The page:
I read some really insightful reporting this week. It predates the recent bank collapses, but it’s the best explanation I’ve read of how handing out mortgages to people who couldn’t make payments is crashing the world’s economy. It was an episode of the wonderful radio show This American Life broadcast back in May. Reporters spoke with bankers, mortgage brokers, economists, and home buyers about a chain of events that began with unprecedented money flowing to developing countries and is now bringing world stock markets to their knees. The episode costs a bit to download, but you’ll see a small link marked “Download a transcript” that’s free. Available here: http://www.thisamericanlife.org/Radio_Episode.aspx?sched=1242.
Every high-profile science project draws detractors: the Hubble telescope, the Human Genome Project, the Space Shuttle program, space travel itself, etc. Last week though, I heard some comments about the Large Hadron Collider that really stumped me. The arguments followed one two lines:
1) We have serious problems with hunger, thirst, disease, and poverty in the world. Those $5 billion could better be spent solving those problems. This is a well-worn sentiment, based on some flawed assumptions, but at least arguable. A few billion dollars’ worth of food aid would indeed make an immediate impact on life in developing countries. Problem is, that’s true of absolutely everything we spend money on, every time we spend it. I feel a duty to contribute and help lift people out of poverty; I do not feel compelled to devote every penny and every minute to doing so.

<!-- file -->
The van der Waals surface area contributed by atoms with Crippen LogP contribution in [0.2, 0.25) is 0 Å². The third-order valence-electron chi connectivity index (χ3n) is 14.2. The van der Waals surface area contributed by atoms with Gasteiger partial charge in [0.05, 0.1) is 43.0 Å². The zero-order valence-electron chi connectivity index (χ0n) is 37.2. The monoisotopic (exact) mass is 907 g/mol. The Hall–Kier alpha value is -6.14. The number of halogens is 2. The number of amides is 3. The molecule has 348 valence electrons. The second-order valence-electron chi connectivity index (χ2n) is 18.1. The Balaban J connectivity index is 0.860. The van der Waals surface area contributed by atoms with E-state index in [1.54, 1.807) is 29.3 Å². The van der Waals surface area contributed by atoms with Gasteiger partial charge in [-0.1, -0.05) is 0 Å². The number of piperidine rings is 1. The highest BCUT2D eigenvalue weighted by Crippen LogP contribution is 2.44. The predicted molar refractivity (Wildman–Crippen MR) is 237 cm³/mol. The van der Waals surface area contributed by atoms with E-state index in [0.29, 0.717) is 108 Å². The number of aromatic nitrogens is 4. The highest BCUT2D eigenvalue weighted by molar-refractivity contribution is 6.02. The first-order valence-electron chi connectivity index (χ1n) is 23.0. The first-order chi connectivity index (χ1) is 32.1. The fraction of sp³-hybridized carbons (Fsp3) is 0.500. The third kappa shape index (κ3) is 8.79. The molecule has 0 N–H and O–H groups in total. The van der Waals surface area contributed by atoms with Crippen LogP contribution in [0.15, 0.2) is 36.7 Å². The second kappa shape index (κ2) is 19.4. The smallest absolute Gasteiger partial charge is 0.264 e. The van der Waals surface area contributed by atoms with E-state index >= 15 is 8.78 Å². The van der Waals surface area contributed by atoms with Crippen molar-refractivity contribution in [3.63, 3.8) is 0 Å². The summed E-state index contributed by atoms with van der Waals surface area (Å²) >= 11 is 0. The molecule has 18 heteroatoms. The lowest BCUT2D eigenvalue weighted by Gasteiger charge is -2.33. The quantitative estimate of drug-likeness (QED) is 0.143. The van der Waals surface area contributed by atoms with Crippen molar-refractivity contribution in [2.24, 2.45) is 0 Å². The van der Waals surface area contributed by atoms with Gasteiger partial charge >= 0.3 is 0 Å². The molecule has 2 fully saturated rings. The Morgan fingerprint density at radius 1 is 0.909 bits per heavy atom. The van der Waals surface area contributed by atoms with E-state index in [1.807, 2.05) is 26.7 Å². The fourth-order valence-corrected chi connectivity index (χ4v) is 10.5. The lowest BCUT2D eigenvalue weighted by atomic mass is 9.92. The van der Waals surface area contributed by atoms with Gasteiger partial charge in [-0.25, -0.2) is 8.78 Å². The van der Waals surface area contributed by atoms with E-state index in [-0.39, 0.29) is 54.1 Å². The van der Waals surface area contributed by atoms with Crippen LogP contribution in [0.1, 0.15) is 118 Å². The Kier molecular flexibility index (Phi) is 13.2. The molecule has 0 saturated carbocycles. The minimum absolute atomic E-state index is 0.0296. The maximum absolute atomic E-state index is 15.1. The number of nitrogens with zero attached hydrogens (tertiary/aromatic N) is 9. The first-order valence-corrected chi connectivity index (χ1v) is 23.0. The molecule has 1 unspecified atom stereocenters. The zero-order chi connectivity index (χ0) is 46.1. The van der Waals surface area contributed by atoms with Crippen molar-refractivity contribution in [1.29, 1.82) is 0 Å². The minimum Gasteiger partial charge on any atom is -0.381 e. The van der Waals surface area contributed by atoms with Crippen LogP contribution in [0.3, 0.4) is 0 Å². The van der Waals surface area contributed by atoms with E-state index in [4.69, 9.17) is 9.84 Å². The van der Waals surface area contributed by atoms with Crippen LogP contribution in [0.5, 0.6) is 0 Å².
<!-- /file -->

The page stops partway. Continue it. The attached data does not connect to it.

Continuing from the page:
2) Why are we wasting money satisfying the whims and curiosities of a few elite scientists? This is the one that leaves me flummoxed. The Large Hadron Collider is designed to crash narrow beams of particles into each other at incredibly high speeds. As a guy, I find this unspeakably cool. It’s frickin’ particle beams that carries the energy of an aircraft carrier steaming at full speed, only packed into the space the size of your pinky finger. And then you shoot ’em into each other! Awesome! I can’t think of a way I’d rather have my tax money spent. (Strictly speaking, this was mostly European tax money, not mine.) But more than that, the point of the experiment is to create subatomic particles not seen since the Big Bang. Who knows what that could tell us about the birth of the universe? I’ll say that again: the birth of the UNIVERSE. This universe, where everything we know and love comes from: Earth, puppies, the Beatles, Frances of Assisi, Virginia Woolf. Seems to me that we should try to learn all we can about it.